Friday, April 26, 2013

Our Small Town Hero Is Gone

Stan Durnakowski in town center holding Ground Zero flag on 10th anniversary of 9/11

Stanley Durnakowski, proud father, husband, army veteran, Polish farmer, and long-time Amherst College employee died yesterday at the Cooley Dickinson Hospital, where he was spending way to much time over the past few years, reporting for dialysis three times per week.

Over the course of my lifetime I have met many a person caught up in worthy causes who exhibited unflinching determination to meet a goal, but none that could compare with Stan The Man.

Thirteen years ago, with nothing but a clipboard, pens, folding table and a limitless yearning to make a difference, Stan Durnakowki singlehandedly shook the very foundation of Amherst town government.

Proving the pen is mightier than the sword, Stan collected 2,512 voter signatures required to force a ballot question on retiring our antiquated Town Meeting/Select Board government.

Mr. Durnakowski was then elected to the 9-member Charter Commission and deliberated for almost two years to come up with a professional Mayor/Council replacement government, except -- against Mr. Durnakowski's strong wishes -- the Mayor was more ceremonial with a town manager retained.

In 2003 the revolutionary binding ballot question stimulated an unusually high turnout -- at least for a local election -- of 30.8 %, and lost by less than 1%, only 14 votes.

Undeterred Stan went back out over the next two years and once again collected the signatures required to bring back the question for a second bite of the apple. In 2005 it failed by 214 votes.

But the close brush with death brought about a change in attitude of Amherst town officials. The Select Board has become far more normalized, almost to the point of boring, and Town Meeting has actually become more efficient, although still dominated by diehards who block progress at every turn.

Thanks Stan. If Heaven is is not to your liking, start a petition.

If anyone can keep God on his toes, you can.


Helen said...

So sorry to hear about Stan. He was a real gentleman, and a nice guy to know.

Tom McBride said...

I had to wrack my brain to remember where I had heard his name. I signed his petition. May he rest in peace.

Anonymous said...

Those charter votes were two of the sadder episodes of recent political history, along with the suppression of any meaningful dissent about the state of public education in Amherst. I suspect that most people would not lump those aspects of Amherst politics together, but for political junkies like me, "troublemakers" in Amherst make for interesting times. When the infidels are driven off, the community loses something valuable.

So these are not interesting times. For awhile, however, we had a real debate about town government that was interesting and meaningful and, yes, even fun, all spurred by Stan's efforts and then the very hard work of a very dedicated Charter Committee.

What we have now in the aftermath is a strange lull in political conflict in town, which either reflects contentment or disaffection, it's hard to tell which.

Stan was one of the nicest guys you could ever meet, and I believe that he was fairly polite to those with whom he disagreed. He made a difference, and I hope that he was at peace with what he did accomplish.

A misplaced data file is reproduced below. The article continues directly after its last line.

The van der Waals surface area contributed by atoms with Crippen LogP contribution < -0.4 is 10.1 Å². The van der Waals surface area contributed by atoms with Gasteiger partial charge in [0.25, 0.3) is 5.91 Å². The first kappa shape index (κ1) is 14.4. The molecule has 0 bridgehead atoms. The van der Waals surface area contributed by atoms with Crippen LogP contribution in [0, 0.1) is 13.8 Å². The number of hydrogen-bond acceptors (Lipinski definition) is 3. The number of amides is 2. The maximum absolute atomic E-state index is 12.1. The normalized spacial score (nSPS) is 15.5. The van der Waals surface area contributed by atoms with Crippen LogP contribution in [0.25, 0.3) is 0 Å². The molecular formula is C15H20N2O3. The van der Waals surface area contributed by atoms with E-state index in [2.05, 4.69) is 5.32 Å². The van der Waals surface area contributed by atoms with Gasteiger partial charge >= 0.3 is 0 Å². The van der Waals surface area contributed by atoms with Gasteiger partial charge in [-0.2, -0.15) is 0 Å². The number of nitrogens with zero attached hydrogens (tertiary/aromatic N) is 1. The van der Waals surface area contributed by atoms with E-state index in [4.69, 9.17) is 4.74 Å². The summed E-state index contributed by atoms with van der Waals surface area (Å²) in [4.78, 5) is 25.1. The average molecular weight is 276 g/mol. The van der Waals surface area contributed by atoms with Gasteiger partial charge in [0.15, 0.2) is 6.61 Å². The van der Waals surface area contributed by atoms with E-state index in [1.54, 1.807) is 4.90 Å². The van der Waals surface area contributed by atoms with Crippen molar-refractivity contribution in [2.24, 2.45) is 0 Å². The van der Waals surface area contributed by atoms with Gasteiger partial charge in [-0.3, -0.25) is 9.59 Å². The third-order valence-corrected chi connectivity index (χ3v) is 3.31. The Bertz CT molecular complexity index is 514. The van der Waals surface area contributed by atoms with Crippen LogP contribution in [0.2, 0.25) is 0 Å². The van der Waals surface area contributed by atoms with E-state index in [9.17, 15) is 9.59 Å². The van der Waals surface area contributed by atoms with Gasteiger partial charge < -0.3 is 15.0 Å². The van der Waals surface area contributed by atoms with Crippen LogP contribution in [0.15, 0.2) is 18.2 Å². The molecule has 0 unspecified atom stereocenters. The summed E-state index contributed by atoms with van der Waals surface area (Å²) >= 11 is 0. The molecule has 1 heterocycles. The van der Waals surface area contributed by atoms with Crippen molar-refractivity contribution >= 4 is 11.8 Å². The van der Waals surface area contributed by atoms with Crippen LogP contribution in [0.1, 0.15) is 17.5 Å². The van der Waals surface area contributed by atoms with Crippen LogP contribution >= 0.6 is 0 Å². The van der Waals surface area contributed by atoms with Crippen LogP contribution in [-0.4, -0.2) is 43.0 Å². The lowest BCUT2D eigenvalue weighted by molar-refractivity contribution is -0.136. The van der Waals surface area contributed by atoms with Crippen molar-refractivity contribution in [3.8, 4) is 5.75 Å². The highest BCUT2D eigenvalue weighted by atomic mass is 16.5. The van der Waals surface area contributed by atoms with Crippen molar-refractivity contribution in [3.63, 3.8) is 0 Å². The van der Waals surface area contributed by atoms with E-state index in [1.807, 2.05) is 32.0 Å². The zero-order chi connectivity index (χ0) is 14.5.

When we finally see the change in town government that Stan sought, I hope that his name will be raised again. I know that Larry has a long memory in this regard, which is valuable when it's time to give credit where it's due.

Rich Morse

Anonymous said...

Notice how a new generation of such great people is not rising up -- with the possible exception of the current DPW director, can you name one person whom people will be eulogizing 20/30/40 years from now?

I can't.

That, more than anything else, is why I think Amherst is dying...

Tom Porter said...

Larry, thank you for so thoughtfully memorializing Stanley. I didn't know anything about his role in the campaign to change town government (it would have been for the better!!) and only met him recently - by your introduction, and on the day of this photograph. But when we sat side by side for haircuts late this winter at Global Cuts, he was full of life and war stories. And he admired your work. Stan the Man - I'll miss him!

Dr. Ed said...

Respectfully, Mr. Morse, I would use the word "discussion" instead of "dissent" -- there was a total suppression of any DISCUSSION of the state of public education in Amherst, discussion in general, not just dissent.

Anyone who doesn't worship Team Maria is simply attacked. That has created a situation where people like me just toss insults because I have so little respect for them (and they for me) that any objective evaluation is irrelevant. Others either do likewise or stay completely out of it, so we wind up with a bunch of quite expensive people who may or may not be accomplishing anything with no one really knowing and many increasingly not caring.

That does not sustain school budgets on a long term basis -- and I mean teacher-career-length long-term basis. Beyond everything else, if I were teaching in Amherst, I would be worried about the year 2020 and beyond....

Anonymous said...

Where are you teaching, Ed?

Anonymous said...

Thank you for this. I was lucky to have met Stan and his lovely wife when I worked with their daughter Michelle at Steigers . Definitely a loss to our community.

Jennifer Dickinson said...

I don't know why it took me so long to thank you for this lovely tribute to my dad. He was such a loving Father and a great man. I am very proud to be his daughter and this world and Amherst lost a good, caring man a year ago. Thank you Larry Kelly for caring and being so good to him!

Larry Kelley said...

He was indeed the best. I can't help but miss him.